I am currently a student at Booneville High School, and plan to pursue a degree in mechanical engineering at Harding University starting the fall of 2013. I've always enjoyed storytelling, be it ghost stories around a campfire, writing science-fiction, or coming up with creative excuses to get out of trouble. Along with that, I'm an avid sports fan, an outdoor enthusiast, and an amateur astronomer.
What do you think makes your genre special?
Science fiction has always fascinated me. It's a wide open world, a clean slate for creative minds, but the best part is it has ties to reality. You get to read about incredible worlds, creatures, and technology, all the while thinking, "This may be true one day." As both a writer and a reader, I find that aspect of the genre incredible.
What do you think makes a great story?
A great story has to cover a lot of themes, and have a good variety of elements. Suspense isn't just for horror, love isn't just for romance. If you can find (or write) a story that includes a little bit of everything that appeals to us humans, make it all flow with tons of action, and tie it together with a plot that's easy to understand, but complicated enough to make you think, I believe you've got a formula for a successsful story, certainly one that I would want to read.
What is your latest book called and could you explain to us in 20 words what it is about?
My latest book is called The Scrolls of Xavier. It's about a Captain who must travel across the treacherous planet of Xavier to recover five shrouded and heavily defended objects known as the Scrolls.
Which kind of reader do you think will enjoy your book?
Anyone who is fan of science-fiction, enjoys a lot of action, or likes plots with a variety of elements and unseen twists will enjoy The Scrolls of Xavier.
Is it a Standalone, or part of the series? If it the latter, how long do you think will it go on?
The Scrolls of Xavier is the first book in a series that I expect will continue for at least three more novels. I am currently working on the second book in the series, called Before the Storm, and plan to have it finished by the summer of 2013.
What influenced or inspired you writing it?
I was lucky to have a wonderfully helpful support group that was with me all the way, including a close friend whose crazy imagination is scarily similiar to my own. Often times, when I was pressed against the wall of writer's block and going nowhere fast, it was there help and ideas that got me writing again. Without them, I wouldn't be where I am today, and The Scrolls of Xavier would still be an unfinished file on my computer.
Why did you choose especially this title? Was it your first choice?
I feel as if the title of the book should at least convey an idea of what the book's about, even if it's in a shrouded sort of way. In a sense, the Scrolls are the most important aspect of the story. Without them, the planet of Xavier is lost. Without Xavier, mankind is lost. Their key role, along with all the twists they cause, made choosing a title that revolved around them an easy choice.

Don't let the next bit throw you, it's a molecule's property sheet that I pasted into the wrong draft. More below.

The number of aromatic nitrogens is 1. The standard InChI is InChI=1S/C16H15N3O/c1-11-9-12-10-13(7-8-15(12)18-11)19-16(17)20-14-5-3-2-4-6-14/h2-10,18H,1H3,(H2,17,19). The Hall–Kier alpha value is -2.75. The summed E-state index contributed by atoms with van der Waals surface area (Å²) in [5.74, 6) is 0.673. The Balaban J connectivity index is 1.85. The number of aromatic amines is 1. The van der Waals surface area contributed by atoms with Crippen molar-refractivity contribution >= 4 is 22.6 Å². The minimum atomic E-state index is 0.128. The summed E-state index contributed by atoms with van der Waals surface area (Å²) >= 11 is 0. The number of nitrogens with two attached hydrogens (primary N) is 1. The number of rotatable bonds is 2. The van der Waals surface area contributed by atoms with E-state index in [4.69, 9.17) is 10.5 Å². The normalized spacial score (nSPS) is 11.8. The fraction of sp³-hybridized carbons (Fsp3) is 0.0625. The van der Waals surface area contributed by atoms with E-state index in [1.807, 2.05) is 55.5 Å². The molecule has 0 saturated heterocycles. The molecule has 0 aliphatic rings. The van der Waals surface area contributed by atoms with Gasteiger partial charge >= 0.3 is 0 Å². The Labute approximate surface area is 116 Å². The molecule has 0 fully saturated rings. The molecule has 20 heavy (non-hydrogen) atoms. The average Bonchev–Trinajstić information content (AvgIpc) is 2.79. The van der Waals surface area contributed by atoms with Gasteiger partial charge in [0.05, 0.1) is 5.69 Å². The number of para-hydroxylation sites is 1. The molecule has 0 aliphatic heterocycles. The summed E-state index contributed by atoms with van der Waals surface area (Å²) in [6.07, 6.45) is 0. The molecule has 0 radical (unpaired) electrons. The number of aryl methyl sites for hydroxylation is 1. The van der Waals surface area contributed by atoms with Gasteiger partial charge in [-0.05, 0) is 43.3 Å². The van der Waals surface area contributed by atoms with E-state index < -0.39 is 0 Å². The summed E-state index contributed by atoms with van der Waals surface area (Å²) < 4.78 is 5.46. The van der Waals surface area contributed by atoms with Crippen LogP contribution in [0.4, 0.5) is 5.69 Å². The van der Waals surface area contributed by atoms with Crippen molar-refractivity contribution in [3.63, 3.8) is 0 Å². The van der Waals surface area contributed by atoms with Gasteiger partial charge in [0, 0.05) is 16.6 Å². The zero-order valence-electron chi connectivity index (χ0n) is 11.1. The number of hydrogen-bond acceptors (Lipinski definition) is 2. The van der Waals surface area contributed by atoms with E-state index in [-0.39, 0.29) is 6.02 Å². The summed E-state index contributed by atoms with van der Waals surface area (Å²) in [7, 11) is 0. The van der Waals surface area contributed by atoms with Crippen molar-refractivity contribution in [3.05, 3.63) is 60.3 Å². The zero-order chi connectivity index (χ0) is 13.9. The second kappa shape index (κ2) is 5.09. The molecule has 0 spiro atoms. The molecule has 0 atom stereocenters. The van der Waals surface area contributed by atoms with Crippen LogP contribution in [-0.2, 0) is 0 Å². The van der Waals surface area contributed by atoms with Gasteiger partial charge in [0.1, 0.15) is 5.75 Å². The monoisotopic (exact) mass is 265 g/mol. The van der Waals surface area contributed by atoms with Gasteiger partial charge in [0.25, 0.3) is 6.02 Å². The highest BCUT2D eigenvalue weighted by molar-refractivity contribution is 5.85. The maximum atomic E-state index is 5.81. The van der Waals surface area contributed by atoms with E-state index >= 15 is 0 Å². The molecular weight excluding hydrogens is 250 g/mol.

What was the hardest part for you working on your book?
Often, the hardest part was figuring out how I was going to make it all work. I have a terrible habit of writing my main characters into impossible situations before having any idea how I was going to get them back out. Many times, I would spend days trying to think up a reasonable solution to the latest predicament I'd put them in. For me, that was the most dificult aspect, but looking back, it was also one of the most rewarding. I've always enjoyed solving problems, and as I've learned, so do readers. I've had several comments from people saying how much they enjoyed trying to figure out the how the book was even going to continue, since there was no way the characters could make it for more than a few more pages. Overall, it was a challenge that I've enjoyed.
Was there a scene that you didn’t want to add or remove in your finished work?
Anytime you're looking over a rough draft, it doesn't take very long to find scenes that need removed; the story is simply better without them. That doesn't make getting rid of them any easier though. You've spent countless time, hours of daydreaming and sleepless nights coming up with every word, and getting rid of them is hard. I encountered this with several scenes in The Scrolls of Xavier, but I knew that the book was better without them. Like with many processess, trimming away the unnecessary is a must.
Do you already know what to do next?
I suppose write more. This has been an incredible journey and hearing from people I've never met who love my writing has been one of the most rewarding things in my life. I have comitment to them to finish the series and right now, that's my number one focus.
Where can we find more about you and your books?
You can learn more/contact me at http://www.scrollsofxavier.com/. Also, you can get updates on everything related to the series at www.facebook.com/TheScrollsOfXavier.
Any last words?
I'd like to thank anyone who's reading this for your time. Without people like you, none of this would have been a possibility. Also, a special thank you to Mr. Satters for publishing this interview on his blog. You're support is truly appreciated.